Wednesday, March 02, 2011
I’ve been reading Alexander Kerensky’s memoirs most recently, and two Bruce Lincoln books before that. I’m impressed with some parallels between Russia in the late nineteenth and early twentieth centuries and the Arab unrest today. I say “unrest” because, as is clear in that Russian history, revolutions take some time to make.
Kerensky was a member of the Russian Provisional Government between the Tsar’s abdication and the Bolshevik takeover. He was a member of the Socialist Revolutionary Party, less radical than the Bolsheviks of the Russian Social-Democratic Labor Party. Obviously tries to make himself look as good as possible and others (like the Bolsheviks) look bad. The book was published in 1965 in the United States. As correctives, I’m also reading the first few chapters of How the Soviet Union is Governed, by Jerry F. Hough and Merle Fainsod, and parts of Nicholas and Alexandra, by Robert K. Massie.
I’ll probably do this in more than one post.
I’ll start with the obliviousness of autocrats and the mobilization of the people.
An autocrat rules by himself (and it’s usually himself) and possesses unlimited power. He may take on advisors, but he is the one and only ruler. The analogy to God is always tempting, and many autocrats are referred to parentally. The tsar was the “little father,” whose power was believed to come from God. That kind of power makes it likely that the people surrounding the autocrat, and nominally advising him, will bring only good news. The autocrat may reinforce this tendency by eliminating those who do otherwise. There is no constitution to serve as a contract between the autocrat and the people; laws may exist, but the autocrat’s power supersedes them.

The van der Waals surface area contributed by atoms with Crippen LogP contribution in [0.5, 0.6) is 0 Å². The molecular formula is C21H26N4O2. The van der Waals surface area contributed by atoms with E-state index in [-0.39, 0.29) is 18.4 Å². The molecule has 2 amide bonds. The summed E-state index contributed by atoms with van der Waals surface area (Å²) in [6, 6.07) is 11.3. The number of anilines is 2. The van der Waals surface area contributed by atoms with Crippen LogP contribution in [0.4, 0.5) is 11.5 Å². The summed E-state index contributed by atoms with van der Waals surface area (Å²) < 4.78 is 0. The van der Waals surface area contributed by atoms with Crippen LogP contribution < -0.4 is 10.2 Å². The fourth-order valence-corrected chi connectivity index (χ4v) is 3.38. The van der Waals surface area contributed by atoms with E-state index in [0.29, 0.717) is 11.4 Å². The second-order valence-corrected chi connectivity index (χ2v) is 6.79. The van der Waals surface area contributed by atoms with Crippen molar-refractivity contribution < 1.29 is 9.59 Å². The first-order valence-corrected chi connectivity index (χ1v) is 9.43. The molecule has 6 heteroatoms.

The autocrat lives very comfortably and has no contact with the people. The Tsar had a number of palaces, including a very nice estate, Tsarskoye Selo, and palaces in St. Petersburg, then the capital of Russia.
Absolute rule by a single leader results in poor economic development. This, in turn, results in desperate living conditions for most people. At the end of the nineteenth century, Russia lagged behind Europe in development, as the Arab world lags much of the rest of the world today. Corruption is likely. The controls deemed necessary by the autocrat to maintaining his power, include limitations on free speech and assembly, harsh policing, and highly controlled or nonexistent elections, making life difficult and unpleasant. When and how the privations and indignities add up to movement by the people seems inherently unpredictable. The balance is different in every situation.
In Russia, discontent with the autocracy surfaced throughout the nineteenth century, from the Decembrists’ uprising in 1825 through the assassination of Tsar Alexander II in 1881 to the continuing activities of the anarchists and others. In 1905, after the loss in the war with Japan, a group of about 120,000 people peacefully marched toward the Tsar’s palace (photo at the top; link has many more photos and a short history), intending to demand better working conditions, “a constituent assembly, universal suffrage, universal education, separation of church and state, amnesty for all political prisoners, an income tax, a minimum wage, and an eight-hour day.” [Nicholas and Alexandra] Troops were deployed, and they fired on the people, killing ninety-two and injuring several hundred.
The autocrat may respond by conceding to some of the demonstrators’ demands or with violence intended to end the demonstrations and restore his repressive order. The Tsar responded to the tragedy by making concessions: forming the Duma, an assembly with severely limited powers, and promising “freedom of conscience, speech, assembly, and association.” The Tsar dissolved Dumas and reformed them over the next several years. Limited reforms in 1906 gave peasants the opportunity to buy land. The promise of various freedoms was not completely fulfilled, leading to discontent, the Tsar’s forced abdication in 1917, and another revolution, about which more in later posts.